Although kusudama is an ancient form of art, it is not well known around the world as much as it is in Asia. In effort to show those that are curious, I will share a little bit of history about one of the hobbies I enjoy the most: origami kusudamas.
The Japanese kusudama (薬玉; lit. medicine ball) is a paper model that is usually (although not always) created by sewing multiple identical pyramidal units (usually stylized flowers folded from square paper) together through their points to form a spherical shape. Alternately the individual components may be glued together. (e.g. the kusudama in the lower photo is entirely glued, not threaded together) Occasionally, a tassel is attached to the bottom for decoration.
Kusudama originate from ancient Japanese culture, where they were used for incense and potpourri; possibly originally being actual bunches of flowers or herbs. The word itself is a combination of two Japanese words kusuri, Medicine, and tama, Ball. They are now typically used as decorations, or as gifts.
The kusudama is important in origami particularly as a precursor to the modular origami genre. It is often confused with modular origami, but is not such because the units are strung or pasted together, instead of folded together as most modular construction are made.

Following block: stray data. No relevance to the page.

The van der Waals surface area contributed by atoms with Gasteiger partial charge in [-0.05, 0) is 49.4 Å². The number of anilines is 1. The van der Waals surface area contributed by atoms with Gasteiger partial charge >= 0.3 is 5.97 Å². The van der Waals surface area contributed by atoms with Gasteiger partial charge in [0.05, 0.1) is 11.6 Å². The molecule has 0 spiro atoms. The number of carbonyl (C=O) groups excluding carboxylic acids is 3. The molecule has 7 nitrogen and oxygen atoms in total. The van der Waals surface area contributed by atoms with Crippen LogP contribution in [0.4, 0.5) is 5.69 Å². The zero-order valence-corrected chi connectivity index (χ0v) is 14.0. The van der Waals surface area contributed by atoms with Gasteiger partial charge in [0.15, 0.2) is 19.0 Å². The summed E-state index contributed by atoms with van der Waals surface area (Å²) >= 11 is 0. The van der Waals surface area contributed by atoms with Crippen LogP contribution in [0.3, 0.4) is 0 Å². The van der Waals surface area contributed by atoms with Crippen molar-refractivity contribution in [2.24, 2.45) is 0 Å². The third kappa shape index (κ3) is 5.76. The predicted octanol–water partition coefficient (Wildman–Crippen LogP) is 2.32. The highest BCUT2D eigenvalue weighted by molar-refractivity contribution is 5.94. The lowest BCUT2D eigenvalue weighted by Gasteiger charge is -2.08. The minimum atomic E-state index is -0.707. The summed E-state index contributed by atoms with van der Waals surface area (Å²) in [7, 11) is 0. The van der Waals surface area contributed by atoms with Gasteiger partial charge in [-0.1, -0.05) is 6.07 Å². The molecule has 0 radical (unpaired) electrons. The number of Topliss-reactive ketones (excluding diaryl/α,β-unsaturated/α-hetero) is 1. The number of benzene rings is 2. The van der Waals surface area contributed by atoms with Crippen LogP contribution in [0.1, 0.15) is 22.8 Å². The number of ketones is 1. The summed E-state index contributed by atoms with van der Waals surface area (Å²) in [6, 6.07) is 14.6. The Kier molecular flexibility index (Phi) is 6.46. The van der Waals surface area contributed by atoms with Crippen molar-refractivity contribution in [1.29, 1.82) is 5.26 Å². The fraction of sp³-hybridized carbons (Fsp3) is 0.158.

It is, however, still considered origami, although origami purists frown upon using its characteristic technique of threading or gluing the units together, while others recognize that early traditional Japanese origami often used both cutting (see thousand origami cranes or senbazuru) and pasting, and respect kusudama as an ingenious traditional paper folding craft in the origami family.
Modern origami masters such as Tomoko Fuse have created new kusudama designs that are entirely assembled without cutting, glue or thread except as a hanger.
Kusudama (medicine ball) is believed to have originated in the Heaian Period (794 - 1192). At first fragrant woods and herbs were placed in a small cloth bag, which was decorated with blossoms of sobu or iris and other flowers. Long silk threads of five different colours were attached to it. This was hung in the house on May 5 to dispel evil spirits and disease.
The Emperor invited nobles and officials to Butokuden Palace on this day and gave to each a kusudma and drinks of sake. It was a ceremony to insure the happiness and good health of all. This ancient custom of giving kusudama continued until the beginning of the 17th century. It was discontinued by the Emperor Gomizuo (1611-29). "Since that time, kusudama has lost all its connection with Court functions. It came to be used as an ornament in the households of the common people, or as a plaything for children. Thus, the original meaning of kusudama to ward off evil and sickness with the fragrant medicines and woods became forgotten."
The Beauty and the Colors of the Kusudama World